For Tony Corman, Five Play is all about second chances. The guitarist and composer co-leads the quintet with his wife, pianist/composer Laura Klein, and the band’s impressive track record speaks to his cussed refusal to let his body betray his passion for music. Featuring reed expert Dave Tidball on saxophones and clarinet, veteran bassist Paul Smith, and drum maestro Alan Hall, Five Play performs 8 p.m. Saturday at the California Jazz Conservatory with special guest Ron Horton, a brilliant New York trumpeter who rarely gets to the Bay Area.
When I first met Corman at the North Berkeley house where he and Klein have lived since the mid-1980s he was a formidable tenor saxophonist and I was writing the liner notes to an artfully entertaining album Deconstruction Ahead (SeaBreeze Records) by the horn-laden band Three Tenors No Opera featuring Corman and fellow saxophonists Tidball and Jim Norton. The album received glowing reviews and the band played several high profile gigs, but then Corman seemed to drop out of view, and it was several years before I ran into him and discovered that he had been forced to reinvent himself.
At virtually the same time Deconstruction Ahead came out, Corman was rapidly losing the ability to play the horn due to focal dystonia, a little understood condition that cruelly robs a person’s ability to execute a skilled motor task. A dispiriting epiphany hit him in the midst of a Five Play gig at KCSM’s Jazz On the Hill festival when he realized “it was the last gig I was going to play,” he says. “I didn’t understand what was happening yet. All I knew was something was horribly wrong.”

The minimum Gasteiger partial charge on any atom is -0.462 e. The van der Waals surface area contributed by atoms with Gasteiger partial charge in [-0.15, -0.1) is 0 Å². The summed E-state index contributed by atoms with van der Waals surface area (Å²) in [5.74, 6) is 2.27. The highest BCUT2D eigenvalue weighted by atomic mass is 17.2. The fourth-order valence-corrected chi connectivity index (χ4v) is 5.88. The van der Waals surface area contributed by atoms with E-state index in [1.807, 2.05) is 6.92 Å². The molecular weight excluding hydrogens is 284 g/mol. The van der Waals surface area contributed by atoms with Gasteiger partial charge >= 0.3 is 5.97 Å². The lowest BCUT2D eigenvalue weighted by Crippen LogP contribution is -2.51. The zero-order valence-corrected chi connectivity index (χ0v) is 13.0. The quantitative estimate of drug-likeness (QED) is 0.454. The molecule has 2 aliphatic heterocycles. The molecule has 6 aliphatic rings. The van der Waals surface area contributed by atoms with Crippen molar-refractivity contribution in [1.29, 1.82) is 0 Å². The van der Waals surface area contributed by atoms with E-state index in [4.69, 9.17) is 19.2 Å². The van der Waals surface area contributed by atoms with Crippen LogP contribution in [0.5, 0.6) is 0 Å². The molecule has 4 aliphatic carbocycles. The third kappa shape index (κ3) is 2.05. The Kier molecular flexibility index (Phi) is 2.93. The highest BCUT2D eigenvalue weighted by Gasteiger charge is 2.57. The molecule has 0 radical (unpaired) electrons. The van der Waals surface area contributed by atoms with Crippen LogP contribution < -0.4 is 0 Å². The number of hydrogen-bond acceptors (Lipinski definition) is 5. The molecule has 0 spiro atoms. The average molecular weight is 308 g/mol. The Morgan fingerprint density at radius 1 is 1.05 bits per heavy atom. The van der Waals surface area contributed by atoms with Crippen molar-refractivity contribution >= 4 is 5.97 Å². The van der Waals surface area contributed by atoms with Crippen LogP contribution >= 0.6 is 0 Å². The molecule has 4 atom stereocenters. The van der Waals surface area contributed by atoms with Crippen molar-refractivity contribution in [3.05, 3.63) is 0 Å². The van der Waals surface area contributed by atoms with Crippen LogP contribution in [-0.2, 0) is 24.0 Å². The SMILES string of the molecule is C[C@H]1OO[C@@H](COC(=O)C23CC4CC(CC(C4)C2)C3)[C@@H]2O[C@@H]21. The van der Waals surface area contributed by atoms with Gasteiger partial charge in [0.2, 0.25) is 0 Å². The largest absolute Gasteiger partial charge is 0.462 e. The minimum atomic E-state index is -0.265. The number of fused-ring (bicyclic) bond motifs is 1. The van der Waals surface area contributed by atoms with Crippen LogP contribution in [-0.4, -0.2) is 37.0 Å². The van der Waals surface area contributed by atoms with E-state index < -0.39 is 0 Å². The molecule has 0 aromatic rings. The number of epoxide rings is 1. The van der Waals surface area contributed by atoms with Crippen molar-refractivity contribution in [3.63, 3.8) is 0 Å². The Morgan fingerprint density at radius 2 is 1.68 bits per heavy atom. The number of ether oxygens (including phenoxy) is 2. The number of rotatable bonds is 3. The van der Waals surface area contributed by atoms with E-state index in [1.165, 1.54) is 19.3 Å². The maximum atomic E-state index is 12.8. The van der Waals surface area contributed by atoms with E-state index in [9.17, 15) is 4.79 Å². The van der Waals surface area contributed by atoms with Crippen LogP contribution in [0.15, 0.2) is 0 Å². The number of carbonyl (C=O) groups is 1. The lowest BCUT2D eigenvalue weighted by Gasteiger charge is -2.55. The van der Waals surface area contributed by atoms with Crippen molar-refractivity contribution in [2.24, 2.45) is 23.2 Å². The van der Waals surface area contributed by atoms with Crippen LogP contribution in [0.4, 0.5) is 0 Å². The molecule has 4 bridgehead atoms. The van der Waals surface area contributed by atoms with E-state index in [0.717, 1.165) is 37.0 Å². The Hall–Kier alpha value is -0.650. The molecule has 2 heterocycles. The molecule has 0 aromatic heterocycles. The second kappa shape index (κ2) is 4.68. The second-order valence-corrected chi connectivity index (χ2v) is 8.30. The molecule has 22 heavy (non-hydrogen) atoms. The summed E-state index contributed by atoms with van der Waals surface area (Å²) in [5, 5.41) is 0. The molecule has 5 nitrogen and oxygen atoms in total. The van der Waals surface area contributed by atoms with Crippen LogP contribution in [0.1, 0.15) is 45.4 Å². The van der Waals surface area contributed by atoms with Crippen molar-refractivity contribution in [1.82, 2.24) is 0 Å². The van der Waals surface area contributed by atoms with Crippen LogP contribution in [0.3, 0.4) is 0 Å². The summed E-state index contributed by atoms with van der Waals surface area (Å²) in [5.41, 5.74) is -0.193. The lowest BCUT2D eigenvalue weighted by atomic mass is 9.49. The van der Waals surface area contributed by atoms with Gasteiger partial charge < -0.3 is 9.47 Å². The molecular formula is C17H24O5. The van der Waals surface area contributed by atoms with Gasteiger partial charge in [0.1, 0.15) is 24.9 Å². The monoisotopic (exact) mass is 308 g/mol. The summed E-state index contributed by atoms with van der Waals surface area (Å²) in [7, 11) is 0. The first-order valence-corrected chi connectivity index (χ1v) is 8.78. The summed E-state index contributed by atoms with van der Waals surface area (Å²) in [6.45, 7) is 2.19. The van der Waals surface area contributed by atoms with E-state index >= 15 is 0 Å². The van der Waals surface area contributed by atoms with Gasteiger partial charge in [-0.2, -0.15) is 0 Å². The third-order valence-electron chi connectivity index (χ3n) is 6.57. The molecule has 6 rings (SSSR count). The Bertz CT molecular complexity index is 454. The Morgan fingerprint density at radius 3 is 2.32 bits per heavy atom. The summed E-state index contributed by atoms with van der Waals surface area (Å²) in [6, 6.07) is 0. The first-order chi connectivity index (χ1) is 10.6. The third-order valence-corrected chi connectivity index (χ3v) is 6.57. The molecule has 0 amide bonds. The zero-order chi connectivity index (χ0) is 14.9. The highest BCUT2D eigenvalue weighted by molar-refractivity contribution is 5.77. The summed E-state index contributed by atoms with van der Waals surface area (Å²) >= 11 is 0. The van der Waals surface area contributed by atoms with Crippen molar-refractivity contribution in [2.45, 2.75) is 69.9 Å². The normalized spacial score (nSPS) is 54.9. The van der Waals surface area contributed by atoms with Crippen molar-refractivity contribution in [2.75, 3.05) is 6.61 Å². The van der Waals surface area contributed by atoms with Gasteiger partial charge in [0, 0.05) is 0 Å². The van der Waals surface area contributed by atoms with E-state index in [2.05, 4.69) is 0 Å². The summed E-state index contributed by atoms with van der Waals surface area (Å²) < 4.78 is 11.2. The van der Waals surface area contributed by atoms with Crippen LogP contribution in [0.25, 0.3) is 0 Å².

Like many who suffer from obscure maladies, Corman diagnosed himself via the Internet after reading about focal dystonia, a kind of repetitive stress injury to the mind. With his jaw refusing to grip the saxophone mouthpiece, he considered giving up music entirely, but decided to embark on a “second marriage,” he says. “I’d always loved the guitar, and it was much easier finding a place to practice than with the sax” (Corman details the loss of his chops on his website.
Over the course of a dozen years, he’s attained impressive fluency on the guitar, but what’s most interesting is the continuity in his musical personality from sax to axe. He wrote and arranged five of the 10 tunes on the band’s latest album Five & More (Klein contributed four pieces), and the music is as memorably melodic as his work from his days as a saxophonist.
“Tony brings a really different sensibility to the instrument because of his saxophone background, and he’s expanded his vocabulary,” says Klein, a longtime member of the California Jazz Conservatory faculty. “But it’s still his voice.”